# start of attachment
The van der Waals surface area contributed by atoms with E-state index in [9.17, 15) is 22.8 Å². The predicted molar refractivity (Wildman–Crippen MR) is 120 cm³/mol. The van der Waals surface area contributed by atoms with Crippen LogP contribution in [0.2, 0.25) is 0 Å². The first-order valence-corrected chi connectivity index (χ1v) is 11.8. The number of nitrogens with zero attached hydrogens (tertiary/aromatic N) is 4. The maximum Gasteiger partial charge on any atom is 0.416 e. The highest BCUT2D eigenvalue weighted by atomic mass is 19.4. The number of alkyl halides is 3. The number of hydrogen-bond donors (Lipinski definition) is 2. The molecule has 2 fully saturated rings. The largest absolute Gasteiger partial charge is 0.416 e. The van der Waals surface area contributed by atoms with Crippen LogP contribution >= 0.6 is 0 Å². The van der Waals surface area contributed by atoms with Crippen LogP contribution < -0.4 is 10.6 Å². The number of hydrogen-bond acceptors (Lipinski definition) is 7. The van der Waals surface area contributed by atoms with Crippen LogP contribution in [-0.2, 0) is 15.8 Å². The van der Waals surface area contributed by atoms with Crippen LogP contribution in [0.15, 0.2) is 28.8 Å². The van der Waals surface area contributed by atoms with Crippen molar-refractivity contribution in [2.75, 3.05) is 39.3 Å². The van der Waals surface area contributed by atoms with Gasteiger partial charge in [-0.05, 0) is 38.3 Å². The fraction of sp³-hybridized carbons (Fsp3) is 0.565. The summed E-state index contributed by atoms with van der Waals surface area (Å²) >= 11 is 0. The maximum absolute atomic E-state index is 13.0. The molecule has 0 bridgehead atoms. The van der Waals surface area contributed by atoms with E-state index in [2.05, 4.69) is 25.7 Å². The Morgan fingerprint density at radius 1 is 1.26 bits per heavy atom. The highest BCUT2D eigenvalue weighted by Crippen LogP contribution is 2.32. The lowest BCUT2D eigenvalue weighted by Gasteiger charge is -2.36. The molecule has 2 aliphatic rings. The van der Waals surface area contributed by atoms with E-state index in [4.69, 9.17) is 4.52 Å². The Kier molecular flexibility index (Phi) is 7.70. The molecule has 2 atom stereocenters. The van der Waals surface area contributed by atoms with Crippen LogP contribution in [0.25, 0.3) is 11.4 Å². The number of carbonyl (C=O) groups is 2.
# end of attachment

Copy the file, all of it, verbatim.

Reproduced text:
The van der Waals surface area contributed by atoms with E-state index in [9.17, 15) is 22.8 Å². The predicted molar refractivity (Wildman–Crippen MR) is 120 cm³/mol. The van der Waals surface area contributed by atoms with Crippen LogP contribution in [0.2, 0.25) is 0 Å². The first-order valence-corrected chi connectivity index (χ1v) is 11.8. The number of nitrogens with zero attached hydrogens (tertiary/aromatic N) is 4. The maximum Gasteiger partial charge on any atom is 0.416 e. The highest BCUT2D eigenvalue weighted by atomic mass is 19.4. The number of alkyl halides is 3. The number of hydrogen-bond donors (Lipinski definition) is 2. The molecule has 2 fully saturated rings. The largest absolute Gasteiger partial charge is 0.416 e. The van der Waals surface area contributed by atoms with Crippen LogP contribution >= 0.6 is 0 Å². The van der Waals surface area contributed by atoms with Crippen LogP contribution < -0.4 is 10.6 Å². The number of hydrogen-bond acceptors (Lipinski definition) is 7. The van der Waals surface area contributed by atoms with Crippen LogP contribution in [-0.2, 0) is 15.8 Å². The van der Waals surface area contributed by atoms with Crippen LogP contribution in [0.15, 0.2) is 28.8 Å². The van der Waals surface area contributed by atoms with Crippen molar-refractivity contribution in [2.75, 3.05) is 39.3 Å². The van der Waals surface area contributed by atoms with Gasteiger partial charge in [-0.05, 0) is 38.3 Å². The fraction of sp³-hybridized carbons (Fsp3) is 0.565. The summed E-state index contributed by atoms with van der Waals surface area (Å²) >= 11 is 0. The maximum absolute atomic E-state index is 13.0. The molecule has 0 bridgehead atoms. The van der Waals surface area contributed by atoms with E-state index in [2.05, 4.69) is 25.7 Å². The Morgan fingerprint density at radius 1 is 1.26 bits per heavy atom. The highest BCUT2D eigenvalue weighted by Crippen LogP contribution is 2.32. The lowest BCUT2D eigenvalue weighted by Gasteiger charge is -2.36. The molecule has 2 aliphatic rings. The van der Waals surface area contributed by atoms with E-state index in [4.69, 9.17) is 4.52 Å². The Kier molecular flexibility index (Phi) is 7.70. The molecule has 2 atom stereocenters. The van der Waals surface area contributed by atoms with Crippen LogP contribution in [0.25, 0.3) is 11.4 Å². The number of carbonyl (C=O) groups is 2.